Cascading Style Sheets: HTML and CSS
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For the rest of the
LINK tag, the attributes and values are fairly straightforward.
REL stands for "relation," and in this case, the relation is "stylesheet."
TYPE is always set to
text/css. This value describes the type of data that is to be loaded using the
LINK tag. That way, the web browser knows that the style sheet is a CSS style sheet, a fact that will determine how the browser deals with the data it imports. After all, there may be other style languages in the future, so it will be important to say which language you're using.
Next we find the
HREF attribute. The
value of this attribute is the URL of your style sheet. This URL can be either
absolute or relative, depending on what works for you. In our example, of
course, the URL is relative. It could as easily have been something like http://www.style.org/sheet1.css.
Finally, there is the
attribute. This attribute is not often used, but it could become important in
the future. Why? It becomes important when there is more than one
LINK tag--and there can be more than one. In these cases,
however, only those
LINK tags with a
stylesheet will be used
in the initial display of the document. Thus, if you wanted to link in two
style sheets with the names basic.css and splash.css, the markup would look like this:
<LINK REL="stylesheet" TYPE="text/css" HREF="basic.css">
<LINK REL="stylesheet" TYPE="text/css" HREF="splash.css">
This will cause the browser to load both style sheets, combine the rules from each, and apply the result to the document (see Figure 1-3). We'll see exactly how the sheets are combined in the next chapter, but for now, let's just accept that they're combined. For example:
<LINK REL="stylesheet" TYPE="text/css" HREF="sheet-a.css">
<LINK REL="stylesheet" TYPE="text/css" HREF="sheet-b.css">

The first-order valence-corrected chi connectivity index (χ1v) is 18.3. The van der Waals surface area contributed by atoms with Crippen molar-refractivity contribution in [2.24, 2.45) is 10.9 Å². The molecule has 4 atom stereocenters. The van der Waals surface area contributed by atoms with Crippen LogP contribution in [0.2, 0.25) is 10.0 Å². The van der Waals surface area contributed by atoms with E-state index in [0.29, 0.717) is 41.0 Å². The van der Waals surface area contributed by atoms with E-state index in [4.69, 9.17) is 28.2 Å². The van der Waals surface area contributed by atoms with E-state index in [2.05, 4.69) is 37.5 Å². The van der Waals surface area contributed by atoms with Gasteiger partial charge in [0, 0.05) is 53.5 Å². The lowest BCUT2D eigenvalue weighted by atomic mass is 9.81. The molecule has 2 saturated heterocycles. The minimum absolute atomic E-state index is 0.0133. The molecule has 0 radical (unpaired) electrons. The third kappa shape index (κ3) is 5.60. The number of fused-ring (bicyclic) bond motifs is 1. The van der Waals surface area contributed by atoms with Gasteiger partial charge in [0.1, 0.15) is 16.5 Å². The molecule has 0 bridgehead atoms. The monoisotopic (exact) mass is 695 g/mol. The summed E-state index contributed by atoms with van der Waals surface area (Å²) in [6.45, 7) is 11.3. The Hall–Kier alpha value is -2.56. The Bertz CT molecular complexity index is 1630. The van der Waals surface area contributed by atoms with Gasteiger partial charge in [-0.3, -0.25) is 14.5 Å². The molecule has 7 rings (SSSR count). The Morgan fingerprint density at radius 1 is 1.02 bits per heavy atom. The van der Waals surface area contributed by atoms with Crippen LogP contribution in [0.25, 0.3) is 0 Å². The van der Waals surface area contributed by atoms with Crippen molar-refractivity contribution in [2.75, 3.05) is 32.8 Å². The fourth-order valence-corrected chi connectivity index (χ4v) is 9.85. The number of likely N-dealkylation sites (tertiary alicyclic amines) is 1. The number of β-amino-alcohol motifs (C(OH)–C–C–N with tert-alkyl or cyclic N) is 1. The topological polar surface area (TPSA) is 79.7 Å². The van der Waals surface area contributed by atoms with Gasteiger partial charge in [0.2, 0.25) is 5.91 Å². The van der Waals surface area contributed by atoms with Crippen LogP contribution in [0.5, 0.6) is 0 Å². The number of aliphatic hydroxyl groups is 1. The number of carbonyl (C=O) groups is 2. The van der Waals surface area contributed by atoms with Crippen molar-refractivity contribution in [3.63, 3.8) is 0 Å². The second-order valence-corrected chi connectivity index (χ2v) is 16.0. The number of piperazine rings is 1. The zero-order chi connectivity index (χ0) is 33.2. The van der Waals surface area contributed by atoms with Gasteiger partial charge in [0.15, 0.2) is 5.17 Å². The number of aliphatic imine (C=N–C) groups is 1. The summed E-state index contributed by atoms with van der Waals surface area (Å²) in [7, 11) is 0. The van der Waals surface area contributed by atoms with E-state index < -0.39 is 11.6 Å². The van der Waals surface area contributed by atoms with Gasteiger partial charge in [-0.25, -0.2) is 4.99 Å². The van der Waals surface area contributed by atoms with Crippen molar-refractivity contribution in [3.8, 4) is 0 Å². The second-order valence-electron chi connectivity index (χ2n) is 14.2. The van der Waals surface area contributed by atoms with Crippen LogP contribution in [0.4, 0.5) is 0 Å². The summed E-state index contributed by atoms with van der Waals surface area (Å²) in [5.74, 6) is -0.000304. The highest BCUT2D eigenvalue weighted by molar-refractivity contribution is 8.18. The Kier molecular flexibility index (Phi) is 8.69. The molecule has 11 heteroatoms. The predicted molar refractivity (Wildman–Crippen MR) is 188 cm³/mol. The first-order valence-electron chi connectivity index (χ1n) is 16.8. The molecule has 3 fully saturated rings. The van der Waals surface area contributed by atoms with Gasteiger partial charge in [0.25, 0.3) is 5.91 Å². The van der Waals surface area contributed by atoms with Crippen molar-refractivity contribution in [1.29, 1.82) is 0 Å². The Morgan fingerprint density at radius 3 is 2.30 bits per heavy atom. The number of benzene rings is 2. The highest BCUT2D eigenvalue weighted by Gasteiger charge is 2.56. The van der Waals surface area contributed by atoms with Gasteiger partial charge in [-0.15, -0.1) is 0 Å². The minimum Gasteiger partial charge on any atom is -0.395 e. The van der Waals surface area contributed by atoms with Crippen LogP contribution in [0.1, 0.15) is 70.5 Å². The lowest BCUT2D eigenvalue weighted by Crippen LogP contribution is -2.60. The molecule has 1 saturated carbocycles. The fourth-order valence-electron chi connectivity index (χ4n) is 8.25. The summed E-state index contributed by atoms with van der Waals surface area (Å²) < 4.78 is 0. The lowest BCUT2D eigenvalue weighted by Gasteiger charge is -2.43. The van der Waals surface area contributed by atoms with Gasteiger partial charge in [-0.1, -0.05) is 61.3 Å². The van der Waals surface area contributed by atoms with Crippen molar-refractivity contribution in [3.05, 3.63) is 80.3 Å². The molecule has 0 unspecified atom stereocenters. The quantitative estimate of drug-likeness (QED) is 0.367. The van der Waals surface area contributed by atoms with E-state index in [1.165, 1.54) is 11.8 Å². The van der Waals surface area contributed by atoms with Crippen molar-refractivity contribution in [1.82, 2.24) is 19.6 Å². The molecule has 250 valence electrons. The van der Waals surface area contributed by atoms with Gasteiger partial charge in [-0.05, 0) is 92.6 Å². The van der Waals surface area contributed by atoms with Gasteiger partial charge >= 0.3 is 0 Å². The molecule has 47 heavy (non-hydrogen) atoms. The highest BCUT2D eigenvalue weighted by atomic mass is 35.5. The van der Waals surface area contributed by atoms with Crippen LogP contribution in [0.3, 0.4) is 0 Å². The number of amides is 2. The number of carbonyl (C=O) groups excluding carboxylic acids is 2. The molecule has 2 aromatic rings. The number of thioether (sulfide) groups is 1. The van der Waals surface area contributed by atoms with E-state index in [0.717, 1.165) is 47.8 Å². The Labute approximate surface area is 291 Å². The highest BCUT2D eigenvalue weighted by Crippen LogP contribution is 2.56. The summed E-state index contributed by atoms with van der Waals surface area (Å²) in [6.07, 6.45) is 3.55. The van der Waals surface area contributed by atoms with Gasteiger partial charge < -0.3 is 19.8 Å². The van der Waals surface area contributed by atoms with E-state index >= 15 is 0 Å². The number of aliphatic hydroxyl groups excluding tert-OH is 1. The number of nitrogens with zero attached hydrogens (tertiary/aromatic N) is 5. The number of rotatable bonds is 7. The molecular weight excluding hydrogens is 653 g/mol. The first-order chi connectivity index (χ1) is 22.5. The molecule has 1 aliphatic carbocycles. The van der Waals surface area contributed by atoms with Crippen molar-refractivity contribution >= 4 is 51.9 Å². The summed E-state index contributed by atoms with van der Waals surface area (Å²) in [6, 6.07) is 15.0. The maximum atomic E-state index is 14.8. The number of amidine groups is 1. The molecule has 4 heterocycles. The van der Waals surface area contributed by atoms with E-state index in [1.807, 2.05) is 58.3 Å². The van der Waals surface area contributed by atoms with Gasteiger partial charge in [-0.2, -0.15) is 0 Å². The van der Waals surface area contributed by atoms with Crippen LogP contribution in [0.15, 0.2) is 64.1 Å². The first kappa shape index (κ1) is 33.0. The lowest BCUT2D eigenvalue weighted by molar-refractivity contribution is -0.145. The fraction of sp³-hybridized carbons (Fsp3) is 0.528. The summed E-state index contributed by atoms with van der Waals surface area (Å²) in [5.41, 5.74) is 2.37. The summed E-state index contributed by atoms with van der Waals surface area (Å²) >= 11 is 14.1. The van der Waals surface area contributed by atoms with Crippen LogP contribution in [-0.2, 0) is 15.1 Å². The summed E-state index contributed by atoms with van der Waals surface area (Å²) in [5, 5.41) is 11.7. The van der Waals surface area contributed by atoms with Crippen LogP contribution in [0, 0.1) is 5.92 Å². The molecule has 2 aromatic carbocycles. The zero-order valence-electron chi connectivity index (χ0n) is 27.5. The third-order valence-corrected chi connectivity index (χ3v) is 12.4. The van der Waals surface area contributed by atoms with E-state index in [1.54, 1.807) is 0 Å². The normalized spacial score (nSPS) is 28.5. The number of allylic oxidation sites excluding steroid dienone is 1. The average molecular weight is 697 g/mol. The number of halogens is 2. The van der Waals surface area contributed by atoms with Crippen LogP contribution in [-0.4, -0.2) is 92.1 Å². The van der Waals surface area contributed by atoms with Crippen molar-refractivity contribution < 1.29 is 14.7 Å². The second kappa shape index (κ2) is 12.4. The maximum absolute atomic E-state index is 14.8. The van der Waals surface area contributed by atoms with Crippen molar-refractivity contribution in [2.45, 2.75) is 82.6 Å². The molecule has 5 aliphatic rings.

<P CLASS="a1">This paragraph will be gray only if styles from the
stylesheet 'sheet-a.css' are applied.</P>
<P CLASS="b1">This paragraph will be gray only if styles from the
stylesheet 'sheet-b.css' are applied.</P>
Figure 1-3.Combining linked style sheets
It's also possible to define alternate style sheets. These are
marked with a
stylesheet and come into play only if they're selected by the reader.
Alternate style sheets
Unfortunately, as of this writing, browsers don't make it very
easy to select alternate style sheets, assuming that they can do so at all.
Should a browser be able to use alternate style sheets, it will use the values
TITLE attributes to generate a list of style
alternatives. So you could write the following:
<LINK REL="stylesheet" TYPE="text/css"
<LINK REL="alternate stylesheet" TYPE="text/css"
HREF="bigtext.css" TITLE="Big Text">
<LINK REL=" alternate stylesheet " TYPE="text/css"
HREF="spoken.css" TITLE="Spoken Word">
Users could then pick the style they wanted to use, and the browser would switch from the first one (labeled "Default" in this case) to whichever the reader picked. Figure 1-4 shows one way in which this selection mechanism might be accomplished.
Figure 1-4. A browser offering alternate style sheet selection
As of this writing, the one browser that does recognize
alternate style sheets (Internet Explorer for Macintosh) will not apply the
styles from any
LINK element with a
stylesheet unless that style sheet is selected by the user.
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